Reyna said his sobriety technically began with jail time, but that the idea of recovery didn’t fully resonate with him until he went to a 72-hour relapse program in Austin.

“Jail was not fun, but I didn’t hear what I needed to hear until I got to a relapse group,” he said. “I didn’t have a drinking and driving problem, I had an alcohol abuse problem.”

While he said the program wasn’t as intensive as an inpatient or outpatient treatment, Reyna believes the program was what introduced him to the concept of recovery.

“It was just hearing somebody explain the behavior and the mentality of an addict and going, ‘Wait a minute, I think that might be me,’” he said. “I believe wholeheartedly that addiction is addiction. The chemical we react to is the one our body likes the best.”

Reyna credits a good deal of his recovery to the legal system and the groups he has become involved in throughout the years.

“I’ve heard so many stories in these groups of people with amazing stories of overcoming their addictions and overcoming hardships,” he said. “My story isn’t quite that dramatic. I think it just proves that so many of us have different degrees of bottoms.”

 

Looking out

Five or six years ago, Matthew Peterson said he felt he needed help where his drinking was concerned. He tried asking for help, but felt he asked the wrong people when nothing changed.

“Inside, growing up I always felt like I was a little bit different than everybody else,” he said. “Nowadays I think that was more inside me than it was put on me. … There was a lot more going on inside my head.”

Peterson believes he found his rock bottom about two years ago, when he said his drinking was taking off again.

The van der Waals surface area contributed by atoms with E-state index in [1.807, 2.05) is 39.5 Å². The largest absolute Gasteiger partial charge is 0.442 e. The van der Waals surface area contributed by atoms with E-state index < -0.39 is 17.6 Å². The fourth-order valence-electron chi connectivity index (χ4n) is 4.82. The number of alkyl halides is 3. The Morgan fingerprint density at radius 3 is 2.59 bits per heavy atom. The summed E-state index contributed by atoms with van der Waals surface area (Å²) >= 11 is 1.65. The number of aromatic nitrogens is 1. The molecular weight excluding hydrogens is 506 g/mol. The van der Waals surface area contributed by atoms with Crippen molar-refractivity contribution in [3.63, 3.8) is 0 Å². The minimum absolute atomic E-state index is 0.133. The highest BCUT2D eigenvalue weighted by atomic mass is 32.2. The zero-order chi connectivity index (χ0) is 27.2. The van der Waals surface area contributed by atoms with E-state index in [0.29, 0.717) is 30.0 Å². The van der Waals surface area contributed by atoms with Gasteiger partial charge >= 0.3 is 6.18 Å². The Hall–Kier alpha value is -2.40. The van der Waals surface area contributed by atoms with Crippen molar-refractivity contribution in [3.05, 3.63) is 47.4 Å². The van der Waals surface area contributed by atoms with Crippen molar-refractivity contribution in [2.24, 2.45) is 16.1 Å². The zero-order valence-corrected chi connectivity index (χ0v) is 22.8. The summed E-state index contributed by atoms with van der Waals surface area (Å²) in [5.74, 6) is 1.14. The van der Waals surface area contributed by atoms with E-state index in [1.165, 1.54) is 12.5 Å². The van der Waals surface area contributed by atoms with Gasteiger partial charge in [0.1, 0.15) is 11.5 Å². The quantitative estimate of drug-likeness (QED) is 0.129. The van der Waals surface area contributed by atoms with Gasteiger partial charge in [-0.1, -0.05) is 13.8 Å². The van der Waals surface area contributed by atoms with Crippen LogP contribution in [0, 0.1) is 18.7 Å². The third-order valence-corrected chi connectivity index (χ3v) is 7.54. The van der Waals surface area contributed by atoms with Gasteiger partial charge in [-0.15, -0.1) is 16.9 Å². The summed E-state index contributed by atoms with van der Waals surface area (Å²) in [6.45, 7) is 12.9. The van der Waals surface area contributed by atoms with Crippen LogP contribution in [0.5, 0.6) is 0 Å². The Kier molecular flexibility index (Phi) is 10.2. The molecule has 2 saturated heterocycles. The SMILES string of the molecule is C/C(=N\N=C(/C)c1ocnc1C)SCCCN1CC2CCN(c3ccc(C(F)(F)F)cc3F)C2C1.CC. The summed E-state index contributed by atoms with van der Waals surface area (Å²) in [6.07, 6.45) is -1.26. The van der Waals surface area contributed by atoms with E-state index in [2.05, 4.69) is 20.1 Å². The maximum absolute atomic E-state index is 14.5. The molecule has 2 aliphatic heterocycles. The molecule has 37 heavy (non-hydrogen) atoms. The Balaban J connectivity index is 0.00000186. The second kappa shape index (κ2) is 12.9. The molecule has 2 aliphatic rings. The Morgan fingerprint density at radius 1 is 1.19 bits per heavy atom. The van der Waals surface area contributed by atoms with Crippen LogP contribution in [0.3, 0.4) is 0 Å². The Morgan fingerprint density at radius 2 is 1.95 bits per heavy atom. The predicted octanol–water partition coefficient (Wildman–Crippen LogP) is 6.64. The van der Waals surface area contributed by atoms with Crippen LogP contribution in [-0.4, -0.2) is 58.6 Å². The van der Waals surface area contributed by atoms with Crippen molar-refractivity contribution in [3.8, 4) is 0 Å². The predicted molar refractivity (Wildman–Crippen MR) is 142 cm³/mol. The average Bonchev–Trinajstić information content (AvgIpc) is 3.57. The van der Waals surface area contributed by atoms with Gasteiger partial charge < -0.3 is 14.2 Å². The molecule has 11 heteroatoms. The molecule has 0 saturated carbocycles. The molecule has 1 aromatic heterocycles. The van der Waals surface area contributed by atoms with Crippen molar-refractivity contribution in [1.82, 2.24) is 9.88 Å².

One afternoon he put his two young children down for a nap, and then passed out himself because of his drinking. While he was asleep, his children woke up and went outside by themselves to play. The police were notified, and Peterson’s mother had to pick up his children when officers came to the house. The incident made Peterson think more and more that he needed to get into recovery, but he didn’t know how. His family ended up finding him a treatment center to go to.

“I thought the window had closed. I had resigned myself to be a drunk until I died,” he said. “Somebody else was looking out for me, and they’re the ones that got the ball rolling into recovery.”

In general, Peterson credits his family and the support they’ve given him as playing a major role in his recovery.

“I’ve been ready for a couple years to get sober,” he said. “I took it very seriously, and I still do.”

 

Knowing better

Rochelle Kirsch first asked for help with her meth addiction after she felt she couldn’t hold her life — both as a mother and as a nurse — together anymore without treatment.

After her first outpatient program, Kirsch said she was living with a boyfriend who was also using, and that too much of her life was still the same for recovery to take hold. Eventually she went into a second outpatient program, specifically made for health care professionals. Throughout this second treatment, Kirsch said she was routinely met with the stigma of, “You’re a nurse, you should know better.”

“I did know better, but I didn’t feel better,” she said. “There’s no gray zone. You either are or you’re not. … I tried to find it.”

Following her second treatment, Kirsch relapsed once again. Since she had gone into treatment specifically meant for those in the health care field, her relapse was reported to the board of nursing.

Her nursing license was suspended, and Kirsch was told to take a year off to get help. At the time, Kirsch was also reeling from the loss of her brother, who had committed suicide two weeks prior to her suspension. Kirsch was terminated from her job as a result of the suspension, as well.